Harper Lee’s Pulitzer Prize-winning novel “To Kill A Mockingbird” is in the limelight once again, along with the film of the same name, since it has come to light that the author has agreed to publish her only other effort “Go Set A Watchman,” which is actually a sequel to Mockingbird although it was written prior to it, and concerns the lives of the same characters several decades later.
Simultaneously, an old rumor has resurfaced - that Harper Lee’s childhood friend Truman Capote was the authentic author of “To Kill A Mockingbird,” or at the very least had collaborated with her on it. Truman Capote is actually portrayed in the book as well as in the film as “Dill Harris,” the friend of Scout and Jem, the children of Atticus Finch. Not enough evidence exists, though, to prove that Truman Capote is the author, and the rumor has died a whimpering death. It may have acquired some credence because Harper Lee assisted Truman in his research for his famed novel “In Cold Blood” and the two were long-time friends.
In 1962, the film was positively received by the public, and received three Academy Awards, one by Gregory Peck for Best Actor that year. It received eight nominations for the Oscar, one of which was for Best Picture of the Year. It is considered one of the greatest American movies of all time. Harper Lee was awarded the Presidential Medal of Freedom by President George W. Bush for her effort at a ceremony at the White House in 2007.
Harper Lee receives the Presidential Medal of Freedom in 2007 - Wikimedia
It took a stroke of daring to produce such a film in 1962, at a time when racial relations in the United States were at low ebb. Harper Lee captured the mood of the country although it was largely unspoken that a caste system existed in this Land of the Free. The film reliably tells the novel’s story of a small town lawyer, Atticus Finch (Gregory Peck), who is widowed and is raising his two children, Jem and Scout, alone. The setting is in the Depression years of the early 1930’s when farmers in a locale such as the fictional town of Maycomb, Alabama were especially hard hit financially.
The events that occur are told through the eyes of Atticus Finch’s six-year-old daughter who is called “Scout,” but whose name is actually Jean Louise. Scout and her brother Jem are joined by a youngster named Dill, who is visiting his aunt in Maycomb for the summer. Scout and Jem familiarize Dill with the happenings in the neighborhood, including the rampant rumors about Boo Radley, a neighbor who never leaves his house, and is said to be kept in the cellar by his father, which strikes fear in the hearts of the neighborhood children.
Atticus Finch is approached by a judge who asks Atticus to defend a black man, Tom Robinson (Brock Peters), who is accused of raping a young white girl, Mayella Ewell. Atticus agrees and the story moves swiftly to a courtroom scene which raises this tale to a story of epic proportions.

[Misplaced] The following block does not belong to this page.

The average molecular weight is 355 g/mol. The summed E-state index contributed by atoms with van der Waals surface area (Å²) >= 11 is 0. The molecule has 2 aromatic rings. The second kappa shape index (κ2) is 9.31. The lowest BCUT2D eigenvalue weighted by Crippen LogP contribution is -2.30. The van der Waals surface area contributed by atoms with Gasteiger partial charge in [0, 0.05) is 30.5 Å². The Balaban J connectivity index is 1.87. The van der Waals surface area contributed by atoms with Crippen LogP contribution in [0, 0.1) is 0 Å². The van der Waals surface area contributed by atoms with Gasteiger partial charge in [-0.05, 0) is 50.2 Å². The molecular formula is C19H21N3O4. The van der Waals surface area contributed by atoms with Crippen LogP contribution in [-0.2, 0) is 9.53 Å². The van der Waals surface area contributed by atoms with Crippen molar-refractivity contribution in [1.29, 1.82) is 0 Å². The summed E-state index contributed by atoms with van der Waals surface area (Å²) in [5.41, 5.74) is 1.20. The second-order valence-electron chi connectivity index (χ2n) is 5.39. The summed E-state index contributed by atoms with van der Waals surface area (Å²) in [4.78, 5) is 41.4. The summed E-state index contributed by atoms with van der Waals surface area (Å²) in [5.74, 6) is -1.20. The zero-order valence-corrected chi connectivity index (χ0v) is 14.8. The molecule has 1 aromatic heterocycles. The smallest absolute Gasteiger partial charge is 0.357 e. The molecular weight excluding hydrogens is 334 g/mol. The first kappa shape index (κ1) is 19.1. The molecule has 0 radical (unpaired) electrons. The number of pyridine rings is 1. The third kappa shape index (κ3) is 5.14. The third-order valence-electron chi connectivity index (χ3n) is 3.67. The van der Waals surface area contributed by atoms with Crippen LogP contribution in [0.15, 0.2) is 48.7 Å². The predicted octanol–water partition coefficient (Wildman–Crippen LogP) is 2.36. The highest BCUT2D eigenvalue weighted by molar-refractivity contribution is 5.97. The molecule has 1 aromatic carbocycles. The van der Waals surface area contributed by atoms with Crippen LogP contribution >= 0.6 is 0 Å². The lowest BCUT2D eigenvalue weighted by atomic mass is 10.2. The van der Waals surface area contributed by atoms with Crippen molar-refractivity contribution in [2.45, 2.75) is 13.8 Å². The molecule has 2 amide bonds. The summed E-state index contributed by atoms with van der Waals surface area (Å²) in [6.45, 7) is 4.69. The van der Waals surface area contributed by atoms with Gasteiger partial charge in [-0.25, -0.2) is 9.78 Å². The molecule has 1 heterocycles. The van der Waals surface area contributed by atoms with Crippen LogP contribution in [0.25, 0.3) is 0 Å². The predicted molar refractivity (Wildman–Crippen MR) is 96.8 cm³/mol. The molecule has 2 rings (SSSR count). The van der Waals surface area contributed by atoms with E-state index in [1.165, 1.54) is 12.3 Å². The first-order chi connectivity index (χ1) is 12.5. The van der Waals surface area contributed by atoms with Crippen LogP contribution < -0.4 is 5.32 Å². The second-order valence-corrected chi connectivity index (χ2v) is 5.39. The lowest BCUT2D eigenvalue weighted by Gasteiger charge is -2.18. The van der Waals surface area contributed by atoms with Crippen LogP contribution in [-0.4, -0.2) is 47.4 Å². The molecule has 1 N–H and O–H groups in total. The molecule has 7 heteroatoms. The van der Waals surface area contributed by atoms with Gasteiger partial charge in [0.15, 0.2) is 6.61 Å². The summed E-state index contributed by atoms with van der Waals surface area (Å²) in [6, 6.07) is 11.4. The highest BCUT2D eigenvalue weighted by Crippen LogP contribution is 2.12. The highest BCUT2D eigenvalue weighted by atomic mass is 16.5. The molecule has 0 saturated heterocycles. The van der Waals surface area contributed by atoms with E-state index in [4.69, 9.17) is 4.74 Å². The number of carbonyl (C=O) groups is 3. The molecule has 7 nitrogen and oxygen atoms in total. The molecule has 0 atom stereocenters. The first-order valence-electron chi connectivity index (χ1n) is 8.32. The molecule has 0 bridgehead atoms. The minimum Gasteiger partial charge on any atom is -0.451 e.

Atticus’ defense of Tom is magnificent, and should have been sufficient to allow Tom to regain his freedom. He is able to point out that Mayella’s injuries would have to have been inflicted by a left-handed person, whereas Tom Robinson had lost the use of his left hand in a cotton gin accident years ago. Atticus also cleverly produced the fact that Mayella’s father, Bob Ewell, was left-handed, and could have inflicted Mayella’s injuries. However, racial prejudice is so engrained in the residents of Maycomb that they are unable to deliver a verdict of “not guilty.”
Scene from "To Kill A Mockingbird" - Wikimedia
The black residents of the town had all assembled in the balcony overlooking the courtroom. Scout, Jem, and Dill were allowed to join them when there was no room downstairs for the children. The most poignant moment of the film occurred at the end of the trial when Atticus was the last one to leave the courtroom. The black pastor said to Scout, who was sitting down watching the scene through the railing, “Miss Jean Louise, stand up: your father’s passing.”
Rather than spoil the ending, it is sufficient to say that Boo Radley finally showed his face and his goodness. Robert Duvall made his screen debut with his portrayal of Boo Radley.
Early on, the viewer is given an explanation of the meaning of the title. When Atticus taught Jem to fire a gun, he told him that he could shoot some birds, but never to kill a mockingbird, a songbird which lives only to bring pleasure to humans with his song. He does no harm otherwise. Towards the end, Scout saw the connection between the mockingbird and Boo Radley, a clever tying up at the end.
Gregory Peck - Wikimedia
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